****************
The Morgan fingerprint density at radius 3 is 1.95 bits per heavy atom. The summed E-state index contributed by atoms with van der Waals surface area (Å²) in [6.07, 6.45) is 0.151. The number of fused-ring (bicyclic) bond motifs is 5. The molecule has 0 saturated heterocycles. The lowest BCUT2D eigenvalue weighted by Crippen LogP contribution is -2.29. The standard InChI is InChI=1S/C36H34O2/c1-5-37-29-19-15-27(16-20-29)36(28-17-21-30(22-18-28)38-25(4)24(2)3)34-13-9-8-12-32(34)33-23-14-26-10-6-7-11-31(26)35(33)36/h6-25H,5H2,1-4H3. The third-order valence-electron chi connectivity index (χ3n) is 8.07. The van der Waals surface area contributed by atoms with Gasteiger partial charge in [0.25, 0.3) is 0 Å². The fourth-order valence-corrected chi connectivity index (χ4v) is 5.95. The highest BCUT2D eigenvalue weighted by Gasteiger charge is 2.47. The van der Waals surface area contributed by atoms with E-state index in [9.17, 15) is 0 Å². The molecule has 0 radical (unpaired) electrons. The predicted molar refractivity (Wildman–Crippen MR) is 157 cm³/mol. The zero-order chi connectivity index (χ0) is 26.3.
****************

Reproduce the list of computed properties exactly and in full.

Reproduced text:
The Morgan fingerprint density at radius 3 is 1.95 bits per heavy atom. The summed E-state index contributed by atoms with van der Waals surface area (Å²) in [6.07, 6.45) is 0.151. The number of fused-ring (bicyclic) bond motifs is 5. The molecule has 0 saturated heterocycles. The lowest BCUT2D eigenvalue weighted by Crippen LogP contribution is -2.29. The standard InChI is InChI=1S/C36H34O2/c1-5-37-29-19-15-27(16-20-29)36(28-17-21-30(22-18-28)38-25(4)24(2)3)34-13-9-8-12-32(34)33-23-14-26-10-6-7-11-31(26)35(33)36/h6-25H,5H2,1-4H3. The third-order valence-electron chi connectivity index (χ3n) is 8.07. The van der Waals surface area contributed by atoms with Gasteiger partial charge in [0.25, 0.3) is 0 Å². The fourth-order valence-corrected chi connectivity index (χ4v) is 5.95. The highest BCUT2D eigenvalue weighted by Gasteiger charge is 2.47. The van der Waals surface area contributed by atoms with E-state index in [9.17, 15) is 0 Å². The molecule has 0 radical (unpaired) electrons. The predicted molar refractivity (Wildman–Crippen MR) is 157 cm³/mol. The zero-order chi connectivity index (χ0) is 26.3.